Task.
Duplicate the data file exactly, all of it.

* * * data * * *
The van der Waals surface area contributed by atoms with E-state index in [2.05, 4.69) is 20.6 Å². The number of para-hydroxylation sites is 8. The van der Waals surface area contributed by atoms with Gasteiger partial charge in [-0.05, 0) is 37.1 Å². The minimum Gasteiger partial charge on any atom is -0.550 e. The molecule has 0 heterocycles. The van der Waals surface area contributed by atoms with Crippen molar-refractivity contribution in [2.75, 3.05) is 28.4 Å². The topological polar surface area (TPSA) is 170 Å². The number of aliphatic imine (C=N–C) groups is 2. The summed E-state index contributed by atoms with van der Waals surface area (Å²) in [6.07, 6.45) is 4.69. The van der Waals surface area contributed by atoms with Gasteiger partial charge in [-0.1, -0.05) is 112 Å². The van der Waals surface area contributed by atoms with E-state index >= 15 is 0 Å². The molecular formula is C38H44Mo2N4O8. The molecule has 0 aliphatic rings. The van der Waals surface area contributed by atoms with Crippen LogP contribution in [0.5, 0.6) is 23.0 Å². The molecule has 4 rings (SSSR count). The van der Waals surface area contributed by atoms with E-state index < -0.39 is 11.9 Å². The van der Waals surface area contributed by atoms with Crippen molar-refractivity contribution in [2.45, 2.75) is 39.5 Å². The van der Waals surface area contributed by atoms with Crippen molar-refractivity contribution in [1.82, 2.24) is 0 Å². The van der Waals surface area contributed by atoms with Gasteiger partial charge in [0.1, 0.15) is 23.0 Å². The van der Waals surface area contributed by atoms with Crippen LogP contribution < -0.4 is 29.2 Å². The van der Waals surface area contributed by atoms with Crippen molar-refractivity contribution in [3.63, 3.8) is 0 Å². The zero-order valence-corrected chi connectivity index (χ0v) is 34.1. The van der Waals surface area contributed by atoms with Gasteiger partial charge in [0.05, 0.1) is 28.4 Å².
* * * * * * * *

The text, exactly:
The van der Waals surface area contributed by atoms with E-state index in [2.05, 4.69) is 20.6 Å². The number of para-hydroxylation sites is 8. The van der Waals surface area contributed by atoms with Gasteiger partial charge in [-0.05, 0) is 37.1 Å². The minimum Gasteiger partial charge on any atom is -0.550 e. The molecule has 0 heterocycles. The van der Waals surface area contributed by atoms with Crippen molar-refractivity contribution in [2.75, 3.05) is 28.4 Å². The topological polar surface area (TPSA) is 170 Å². The number of aliphatic imine (C=N–C) groups is 2. The summed E-state index contributed by atoms with van der Waals surface area (Å²) in [6.07, 6.45) is 4.69. The van der Waals surface area contributed by atoms with Gasteiger partial charge in [-0.1, -0.05) is 112 Å². The van der Waals surface area contributed by atoms with E-state index >= 15 is 0 Å². The molecular formula is C38H44Mo2N4O8. The molecule has 0 aliphatic rings. The van der Waals surface area contributed by atoms with Crippen LogP contribution in [0.5, 0.6) is 23.0 Å². The molecule has 4 rings (SSSR count). The van der Waals surface area contributed by atoms with E-state index < -0.39 is 11.9 Å². The van der Waals surface area contributed by atoms with Crippen molar-refractivity contribution in [2.45, 2.75) is 39.5 Å². The van der Waals surface area contributed by atoms with Crippen molar-refractivity contribution in [1.82, 2.24) is 0 Å². The van der Waals surface area contributed by atoms with Gasteiger partial charge in [0.1, 0.15) is 23.0 Å². The van der Waals surface area contributed by atoms with Crippen LogP contribution < -0.4 is 29.2 Å². The van der Waals surface area contributed by atoms with Crippen molar-refractivity contribution in [3.63, 3.8) is 0 Å². The zero-order valence-corrected chi connectivity index (χ0v) is 34.1. The van der Waals surface area contributed by atoms with Gasteiger partial charge in [0.05, 0.1) is 28.4 Å².